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San Pab Diaries: Tienda Mexicana Blues

on March 6, 2009

(WARNING: spontaneous use of unitalicized spanglish. Read con precaución.)

OK. I’m an East Coast Mexican transplant tryin to make my way en la Bahía.  So my first weekend in Berkeley back in August involved the necessary search for my local tienda mexicana. My mexican store. No way I was gonna live off those hippy wheatgrass tortillas they got at Whole-Trader-Bowl. I need me some maíz, foo.  I knew there was paisas in Fruitvale, so I drove aimlessly into Oakland, mapless and only knowing that if the hills were to my left I was driving south, and to my right, north- hoping to run into the mythical barrio, to no avail. Turns out I was driving in West Oakland, the place to go for some yummyass soul food but not my gansitos, nopales and, of course, tortillas. All I found was one lonely taco stand somewhere in the 50s, but it was closed. No paisas in sight.

After what felt like hours I gave up and drove back up–hills to my right–figuring I was spending more on gas than I would on a little ball of queso oaxaqueño. Rollin back into Berks, I decided to give it one last try and drive up a little more on San Pab towards University. I  mean come on– San Pablo?! And isn’t this California? Isn’t it supposed to be infested with our folks? A sudden dread came over me: Was I trapped, for the next two years of my life, in a city sin tienda mexicana?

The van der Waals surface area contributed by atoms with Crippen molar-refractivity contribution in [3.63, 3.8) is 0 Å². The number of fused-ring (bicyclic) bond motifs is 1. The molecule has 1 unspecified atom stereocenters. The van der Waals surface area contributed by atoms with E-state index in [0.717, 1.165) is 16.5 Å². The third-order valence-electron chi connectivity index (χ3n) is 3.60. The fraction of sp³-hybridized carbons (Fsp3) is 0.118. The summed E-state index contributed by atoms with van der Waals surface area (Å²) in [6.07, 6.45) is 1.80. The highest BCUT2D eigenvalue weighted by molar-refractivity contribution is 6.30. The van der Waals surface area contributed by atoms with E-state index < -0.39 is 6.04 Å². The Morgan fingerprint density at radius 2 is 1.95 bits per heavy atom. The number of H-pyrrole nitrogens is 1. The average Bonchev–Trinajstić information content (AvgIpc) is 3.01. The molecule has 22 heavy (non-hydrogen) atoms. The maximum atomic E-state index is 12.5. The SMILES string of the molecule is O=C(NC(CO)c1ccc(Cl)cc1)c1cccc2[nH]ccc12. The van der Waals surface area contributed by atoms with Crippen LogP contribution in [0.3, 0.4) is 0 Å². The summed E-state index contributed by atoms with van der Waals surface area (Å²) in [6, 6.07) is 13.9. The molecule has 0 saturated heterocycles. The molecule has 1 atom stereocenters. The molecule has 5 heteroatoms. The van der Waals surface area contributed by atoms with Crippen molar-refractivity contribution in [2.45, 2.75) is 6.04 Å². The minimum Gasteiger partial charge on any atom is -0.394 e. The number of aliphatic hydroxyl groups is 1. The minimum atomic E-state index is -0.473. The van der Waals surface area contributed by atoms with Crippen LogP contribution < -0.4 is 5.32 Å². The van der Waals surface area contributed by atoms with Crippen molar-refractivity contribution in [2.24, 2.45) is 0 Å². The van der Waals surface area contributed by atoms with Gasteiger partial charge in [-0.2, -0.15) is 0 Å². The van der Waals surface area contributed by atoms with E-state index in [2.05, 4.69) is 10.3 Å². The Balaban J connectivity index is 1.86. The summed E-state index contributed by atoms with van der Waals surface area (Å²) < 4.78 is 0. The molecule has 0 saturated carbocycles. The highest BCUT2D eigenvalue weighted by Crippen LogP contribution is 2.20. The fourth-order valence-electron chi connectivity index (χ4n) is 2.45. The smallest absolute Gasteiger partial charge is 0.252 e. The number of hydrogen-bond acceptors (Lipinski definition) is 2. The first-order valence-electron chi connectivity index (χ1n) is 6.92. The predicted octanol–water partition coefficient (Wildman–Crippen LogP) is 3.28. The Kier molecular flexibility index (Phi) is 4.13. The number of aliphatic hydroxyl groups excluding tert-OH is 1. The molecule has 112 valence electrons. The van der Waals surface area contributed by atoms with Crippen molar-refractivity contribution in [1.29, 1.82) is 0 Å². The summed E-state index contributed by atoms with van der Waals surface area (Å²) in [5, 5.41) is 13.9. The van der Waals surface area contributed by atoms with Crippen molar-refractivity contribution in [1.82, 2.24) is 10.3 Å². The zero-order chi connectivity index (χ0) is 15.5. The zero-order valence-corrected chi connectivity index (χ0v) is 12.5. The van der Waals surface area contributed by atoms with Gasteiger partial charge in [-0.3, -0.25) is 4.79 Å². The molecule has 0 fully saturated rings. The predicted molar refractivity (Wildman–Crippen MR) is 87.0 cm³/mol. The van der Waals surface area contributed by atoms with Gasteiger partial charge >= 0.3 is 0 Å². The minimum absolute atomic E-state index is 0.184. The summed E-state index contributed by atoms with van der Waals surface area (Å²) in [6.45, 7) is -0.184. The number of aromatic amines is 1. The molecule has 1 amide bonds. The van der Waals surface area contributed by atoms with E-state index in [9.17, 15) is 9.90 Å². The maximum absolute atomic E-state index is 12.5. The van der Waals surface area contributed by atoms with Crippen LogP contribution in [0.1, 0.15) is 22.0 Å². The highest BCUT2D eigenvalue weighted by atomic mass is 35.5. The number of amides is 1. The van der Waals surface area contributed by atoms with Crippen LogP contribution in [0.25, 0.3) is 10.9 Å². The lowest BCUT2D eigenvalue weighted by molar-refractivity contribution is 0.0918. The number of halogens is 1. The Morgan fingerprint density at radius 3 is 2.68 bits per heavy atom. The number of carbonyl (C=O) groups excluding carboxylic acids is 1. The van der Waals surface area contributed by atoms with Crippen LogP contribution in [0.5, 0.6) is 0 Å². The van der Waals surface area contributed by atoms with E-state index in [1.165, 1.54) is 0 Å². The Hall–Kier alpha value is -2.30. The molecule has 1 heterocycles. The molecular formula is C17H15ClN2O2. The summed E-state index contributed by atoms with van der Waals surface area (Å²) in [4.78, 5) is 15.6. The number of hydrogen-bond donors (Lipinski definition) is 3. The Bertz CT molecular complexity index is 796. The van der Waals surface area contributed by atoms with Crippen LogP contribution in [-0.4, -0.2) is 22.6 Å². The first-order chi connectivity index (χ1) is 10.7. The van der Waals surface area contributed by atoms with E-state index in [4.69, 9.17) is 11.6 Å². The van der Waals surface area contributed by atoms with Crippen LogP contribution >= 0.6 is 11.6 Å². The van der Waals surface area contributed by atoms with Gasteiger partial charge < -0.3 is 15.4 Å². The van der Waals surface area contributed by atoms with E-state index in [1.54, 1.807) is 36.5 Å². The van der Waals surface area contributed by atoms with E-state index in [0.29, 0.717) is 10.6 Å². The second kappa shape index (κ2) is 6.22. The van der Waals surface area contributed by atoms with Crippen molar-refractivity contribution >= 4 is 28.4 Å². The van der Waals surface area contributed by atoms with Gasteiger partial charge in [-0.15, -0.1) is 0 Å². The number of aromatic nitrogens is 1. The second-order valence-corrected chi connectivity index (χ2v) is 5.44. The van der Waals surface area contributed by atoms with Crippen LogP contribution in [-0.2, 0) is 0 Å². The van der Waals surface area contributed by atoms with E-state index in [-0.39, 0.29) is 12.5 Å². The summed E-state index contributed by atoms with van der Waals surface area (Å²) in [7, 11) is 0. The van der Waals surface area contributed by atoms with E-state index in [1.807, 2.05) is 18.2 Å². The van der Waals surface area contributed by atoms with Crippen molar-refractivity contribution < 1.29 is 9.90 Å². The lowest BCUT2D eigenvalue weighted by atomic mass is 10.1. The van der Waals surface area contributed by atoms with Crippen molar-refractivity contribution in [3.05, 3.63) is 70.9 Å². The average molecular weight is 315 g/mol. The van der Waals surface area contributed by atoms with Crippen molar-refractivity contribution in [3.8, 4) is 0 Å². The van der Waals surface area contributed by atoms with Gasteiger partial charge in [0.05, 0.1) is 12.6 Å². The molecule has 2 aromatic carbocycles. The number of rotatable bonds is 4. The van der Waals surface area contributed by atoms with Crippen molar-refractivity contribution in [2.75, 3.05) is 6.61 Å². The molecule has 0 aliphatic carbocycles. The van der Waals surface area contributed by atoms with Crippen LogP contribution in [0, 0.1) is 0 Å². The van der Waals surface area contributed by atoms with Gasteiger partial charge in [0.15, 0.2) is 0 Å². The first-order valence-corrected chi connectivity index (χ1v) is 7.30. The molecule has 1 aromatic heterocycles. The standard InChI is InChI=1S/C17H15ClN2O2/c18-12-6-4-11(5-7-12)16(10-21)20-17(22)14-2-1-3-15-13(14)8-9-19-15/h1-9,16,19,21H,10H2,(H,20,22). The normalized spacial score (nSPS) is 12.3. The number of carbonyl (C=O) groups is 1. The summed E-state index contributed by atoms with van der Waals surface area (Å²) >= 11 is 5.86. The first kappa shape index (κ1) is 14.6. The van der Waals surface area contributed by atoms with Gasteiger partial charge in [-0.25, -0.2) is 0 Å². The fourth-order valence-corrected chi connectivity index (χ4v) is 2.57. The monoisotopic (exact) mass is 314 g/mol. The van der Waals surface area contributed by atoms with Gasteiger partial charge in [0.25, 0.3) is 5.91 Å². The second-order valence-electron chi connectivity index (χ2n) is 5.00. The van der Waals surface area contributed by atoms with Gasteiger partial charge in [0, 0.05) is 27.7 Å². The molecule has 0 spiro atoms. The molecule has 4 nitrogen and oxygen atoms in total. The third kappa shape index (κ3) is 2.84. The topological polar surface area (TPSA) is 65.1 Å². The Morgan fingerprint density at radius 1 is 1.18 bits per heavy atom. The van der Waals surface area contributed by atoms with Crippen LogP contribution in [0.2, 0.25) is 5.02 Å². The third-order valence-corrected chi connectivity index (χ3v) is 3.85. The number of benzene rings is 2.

And then, almost like the virgencita air freshener hangin on my rearview mirror heard my laments, I saw the Western Union sign. Screeeeeeeech. Violent u-turn. Six blocks from my house! Sigh of relief. A gracias to the virgencita. And she loves me cause it wasn’t just one tienda Mexicana, but two: Mi Ranchito y Mi Tierra, right next door to each other, on the same block as the Indian grocery store and the sari boutiques, a block over from the two Halaal groceries next to each other. Yo, they might squeeze us into the edges of cities, but us brown folks know how to do homeland–times two. I floated blissfully through those aisles and got everything I needed to make a good, unhealthy unorganic meal of quesadillas con rajas y chorizo and a pan Bimbo for desert. Acompañado con Jumex sabor gayaba. At the register I asked for a calling card to call my abuelita with.

“Which one’s good for Veracruz?” I always ask them the same question. She pulled one out with a drawing of a chihuahua wearing a sombrero. “This one’s popular.” They always give the same answer.  And I love them for it.


  1. Tracey Taylor on March 6, 2009 at 10:45 am

    Montana: I love this. Great writing, wonderfully evocative and really interesting. Look forward to more.

  2. Tracey Taylor on March 6, 2009 at 10:46 am

    Sorry, Montano, not Montana.

  3. vero on March 15, 2009 at 11:30 pm

    nice job.

    nothing like the real flavors of home!

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